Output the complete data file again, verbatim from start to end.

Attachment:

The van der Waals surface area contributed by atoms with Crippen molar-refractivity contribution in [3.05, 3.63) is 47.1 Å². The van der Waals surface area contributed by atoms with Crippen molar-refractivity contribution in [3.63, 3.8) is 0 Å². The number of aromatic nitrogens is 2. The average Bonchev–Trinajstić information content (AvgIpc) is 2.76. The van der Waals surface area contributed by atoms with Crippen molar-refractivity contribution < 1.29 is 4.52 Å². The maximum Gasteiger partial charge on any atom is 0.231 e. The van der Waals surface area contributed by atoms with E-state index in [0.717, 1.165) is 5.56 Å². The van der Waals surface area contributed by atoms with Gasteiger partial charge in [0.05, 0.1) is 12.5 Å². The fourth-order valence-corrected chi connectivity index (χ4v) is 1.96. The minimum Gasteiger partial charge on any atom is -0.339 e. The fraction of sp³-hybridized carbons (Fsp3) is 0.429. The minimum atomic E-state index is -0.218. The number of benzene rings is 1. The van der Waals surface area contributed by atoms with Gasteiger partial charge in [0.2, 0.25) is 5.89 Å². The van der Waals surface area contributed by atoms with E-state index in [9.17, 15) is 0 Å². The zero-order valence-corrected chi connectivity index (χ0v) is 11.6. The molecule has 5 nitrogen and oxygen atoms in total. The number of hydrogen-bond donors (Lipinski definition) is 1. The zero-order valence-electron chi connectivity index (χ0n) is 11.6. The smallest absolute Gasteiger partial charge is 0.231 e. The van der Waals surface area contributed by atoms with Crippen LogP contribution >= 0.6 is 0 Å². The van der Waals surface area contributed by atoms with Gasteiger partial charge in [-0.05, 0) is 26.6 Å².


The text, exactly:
The van der Waals surface area contributed by atoms with Crippen molar-refractivity contribution in [3.05, 3.63) is 47.1 Å². The van der Waals surface area contributed by atoms with Crippen molar-refractivity contribution in [3.63, 3.8) is 0 Å². The number of aromatic nitrogens is 2. The average Bonchev–Trinajstić information content (AvgIpc) is 2.76. The van der Waals surface area contributed by atoms with Crippen molar-refractivity contribution < 1.29 is 4.52 Å². The maximum Gasteiger partial charge on any atom is 0.231 e. The van der Waals surface area contributed by atoms with E-state index in [0.717, 1.165) is 5.56 Å². The van der Waals surface area contributed by atoms with Gasteiger partial charge in [0.05, 0.1) is 12.5 Å². The fourth-order valence-corrected chi connectivity index (χ4v) is 1.96. The minimum Gasteiger partial charge on any atom is -0.339 e. The fraction of sp³-hybridized carbons (Fsp3) is 0.429. The minimum atomic E-state index is -0.218. The number of benzene rings is 1. The van der Waals surface area contributed by atoms with Gasteiger partial charge in [0.2, 0.25) is 5.89 Å². The van der Waals surface area contributed by atoms with E-state index in [9.17, 15) is 0 Å². The zero-order valence-corrected chi connectivity index (χ0v) is 11.6. The molecule has 5 nitrogen and oxygen atoms in total. The number of hydrogen-bond donors (Lipinski definition) is 1. The zero-order valence-electron chi connectivity index (χ0n) is 11.6. The smallest absolute Gasteiger partial charge is 0.231 e. The van der Waals surface area contributed by atoms with Crippen LogP contribution >= 0.6 is 0 Å². The van der Waals surface area contributed by atoms with Gasteiger partial charge in [-0.05, 0) is 26.6 Å².